Read the link in the first post regarding metadata link analysis and the social network.
This is all just a short synopsis… hope it helps.
March 23, 2014 at 10:09 am #76726
Van Eck monitoring:
When I earlier wrote about TEMPEST, the name of the method escaped me.
It is called Van Eck monitoring or Van Eck Phreaking… Named after the guy that originally theorized about it.
Here are 2 videos demonstrating the Van Eck method:
Modern incarnations also include Van Eck monitoring of your keyboard.
An iphone app that can determine what you are typing on a computer keyboard (if the phone is in a shirt pocket)
If there is a microphone close enough, you can determine what someone is typing by the sounds the keys make. Much like the radar fingerprinting I described in the first post, each keystroke on a keyboard makes a slightly different sound, which can be mapped.
The government requires electronics that carry classified data to be compliant to the TEMPEST standard.
Here are a few TEMPEST compliant products:
In short… if you are doing something you don’t want the government to know about, don’t use a computer.
March 23, 2014 at 10:11 am #76727
Oops.. the Van Eck phreaking videos I posted above didn’t actually post.
Here are the links:
March 23, 2014 at 10:13 am #76728
Buran eavesdropping coupled with Van Eck
In the late 1940’s Leon Theremin, Russian developer of the electronic musical instrument “theremin” (made lots of the creepy and sci-fi movie sounds) developed a bug for the Russians, that they hid in a wooden replica of the Great Seal of the United States, that hung in the ambassadors residence. The bug had no power, and emitted no radio waves. Instead, the Russians would aim a radio transmitter at the device (from a distance), when the device picked up sounds, a resonant cavity vibrated a small antenna, which disturbed the radio beam. A receiver on the other side would pick up the signal, decode the disturbances in the radio signal and turn it in to listenable audio. (this method was later called Buran Eavesdropping method)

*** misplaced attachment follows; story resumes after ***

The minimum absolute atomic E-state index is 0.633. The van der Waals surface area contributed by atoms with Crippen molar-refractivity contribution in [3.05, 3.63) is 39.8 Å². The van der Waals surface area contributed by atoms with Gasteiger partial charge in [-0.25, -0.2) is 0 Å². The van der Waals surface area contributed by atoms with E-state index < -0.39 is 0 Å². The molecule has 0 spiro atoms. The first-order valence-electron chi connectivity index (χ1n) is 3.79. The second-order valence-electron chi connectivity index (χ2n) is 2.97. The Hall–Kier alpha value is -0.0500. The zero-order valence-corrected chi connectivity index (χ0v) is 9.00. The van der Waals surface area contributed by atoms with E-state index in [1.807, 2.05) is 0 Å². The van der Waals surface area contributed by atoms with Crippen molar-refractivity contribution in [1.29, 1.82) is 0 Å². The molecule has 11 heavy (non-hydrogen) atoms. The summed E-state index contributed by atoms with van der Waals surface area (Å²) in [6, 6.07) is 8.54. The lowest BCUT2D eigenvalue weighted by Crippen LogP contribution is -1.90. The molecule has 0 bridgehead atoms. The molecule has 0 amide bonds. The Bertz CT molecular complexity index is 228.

Here is a wiki link on the bug aka “the Thing”: http://en.wikipedia.org/wiki/Thing_(listening_device)
and here is more on the great seal bug story:http://www.spybusters.com/Great_Seal_Bug.html
This method was later developed by scientists in what is now known as the “laser microphone.” Laser microphones, bounce a laser off a window. The window vibrates at audio frequencies. The reflected laser beam is the decoded to extract the audio.
Now there are systems that combine Van Eck, with Buran methods:
A focused RF beam is pointed at a microphone or speaker. Mics and speakers generate electrical signals when they receive sound. These electrical signals disturb the radio beam, and those disturbances can be filtered out to reveal the audio, much like the laser microphone. The speaker and mic by nature are electrical transducers, and will locally generate the small electrical signals with now power present. In fact you could cut the wires, and as long as the diaphragm and coil are intact, it will still generate signal. If the speaker is powered, it will overpower what audio it could pick up, but then the surveillance will hear what the speaker is outputting.
There is speculation that this method can be used on other computer components to capture actual digital data.
The limits of this method… you need a team of experts to setup, and monitor the system… has to be reset any time the target speakers/mic move (i.E. harder for a laptop). Doesn’t work against TEMPEST hardened equipment or shielded rooms.
More info for the group.